DOJ asks Supreme Court to review cases involving gun rights

 June 26, 2024

The Supreme Court made headlines last week when it ruled that a federal law which bans guns for those subject to a domestic violence restraining order does not violate the Second Amendment.

However, the Biden Department of Justice (DOJ) has asked America's highest judicial body to take more gun rights cases, arguing that the area of law has grown chaotic. 

Supreme Court brought landmark gun ruling in 2022

According to USA Today, the issue stems from a 2022 ruling known as New York State Rifle & Pistol Association, Inc. v. Bruen, which held that Americans have a constitutional right to carry weapons outside of their home.

In writing his majority opinion, Justice Clarence Thomas stressed that an individual's right to bear arms is something "the Constitution presumptively protects."

"The government must then justify its regulation by demonstrating that it is consistent with the Nation's historical tradition of firearm regulation," Thomas continued.

"Only then may a court conclude that the individual's conduct falls outside the Second Amendment's 'unqualified command,'" he added.

DOJ complains that lower courts remain confused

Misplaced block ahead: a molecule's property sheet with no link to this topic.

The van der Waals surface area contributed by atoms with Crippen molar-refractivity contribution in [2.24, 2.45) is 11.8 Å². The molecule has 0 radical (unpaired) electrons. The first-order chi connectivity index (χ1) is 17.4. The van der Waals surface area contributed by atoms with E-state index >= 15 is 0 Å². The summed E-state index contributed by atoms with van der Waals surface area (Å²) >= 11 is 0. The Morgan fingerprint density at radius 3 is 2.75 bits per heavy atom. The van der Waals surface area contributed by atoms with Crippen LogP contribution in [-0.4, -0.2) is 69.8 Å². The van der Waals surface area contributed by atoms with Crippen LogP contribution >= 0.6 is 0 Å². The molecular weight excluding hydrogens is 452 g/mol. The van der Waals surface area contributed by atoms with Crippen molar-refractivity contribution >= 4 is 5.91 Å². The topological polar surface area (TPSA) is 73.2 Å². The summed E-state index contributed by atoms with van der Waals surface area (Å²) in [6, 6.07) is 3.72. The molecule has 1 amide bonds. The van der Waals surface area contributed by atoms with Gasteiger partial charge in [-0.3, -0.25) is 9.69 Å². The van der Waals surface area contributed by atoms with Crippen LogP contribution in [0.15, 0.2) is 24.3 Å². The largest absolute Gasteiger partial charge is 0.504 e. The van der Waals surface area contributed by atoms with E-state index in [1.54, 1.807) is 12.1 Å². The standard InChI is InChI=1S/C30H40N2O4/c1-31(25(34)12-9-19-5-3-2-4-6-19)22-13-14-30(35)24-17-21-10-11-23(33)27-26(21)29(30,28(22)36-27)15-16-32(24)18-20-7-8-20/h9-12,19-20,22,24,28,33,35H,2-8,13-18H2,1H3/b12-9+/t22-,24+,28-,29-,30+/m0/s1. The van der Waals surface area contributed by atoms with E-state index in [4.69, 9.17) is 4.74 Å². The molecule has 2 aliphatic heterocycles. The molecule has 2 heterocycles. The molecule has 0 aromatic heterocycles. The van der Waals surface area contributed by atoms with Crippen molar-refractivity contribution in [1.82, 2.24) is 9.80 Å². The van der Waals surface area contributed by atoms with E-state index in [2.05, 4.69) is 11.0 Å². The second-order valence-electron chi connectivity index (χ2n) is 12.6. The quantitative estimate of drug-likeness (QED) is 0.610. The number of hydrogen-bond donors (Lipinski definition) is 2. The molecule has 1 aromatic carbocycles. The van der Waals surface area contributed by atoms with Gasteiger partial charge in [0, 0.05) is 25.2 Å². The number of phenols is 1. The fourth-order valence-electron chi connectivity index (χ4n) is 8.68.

Yet in a filing this week, the DOJ complained that lower courts are confused over how to apply this standard, something it says has led to "widespread and disruptive effects."

"Uncertainty about the statute's constitutionality thus affects a significant proportion of the federal criminal docket," Solicitor General Elizabeth Prelogar told the court.

This includes the question of whether or not someone who has been convicted of a crime punishable by more than one year in prison can be barred from owning or receiving firearms.

Federal law currently lists felons along with illegal immigrants, drug addicts, and misdemeanor domestic abusers as being under such a prohibition.

USA Today noted that federal authorities secured over 7,600 convictions in 2022 for unlawful gun possession or acquisition, a figure which represented 12% of all federal criminal cases.

DOJ lays out specific cases it would like the Supreme Court to hear

Among the cases that the DOJ would like the Supreme Court to hear is one involving a Pennsylvania man who was convicted decades ago for falsifying his income on a food stamps application.

Another features a woman in Utah who was found guilty 17 years ago of writing bad checks. A third case centers on a Minnesota man who went to prison for selling cocaine.

Meanwhile, an Iowa man with multiple convictions for theft and violent offenses is also challenging the ban on guns for felons.

" A free people [claim] their rights, as derived from the laws of nature."
Thomas Jefferson
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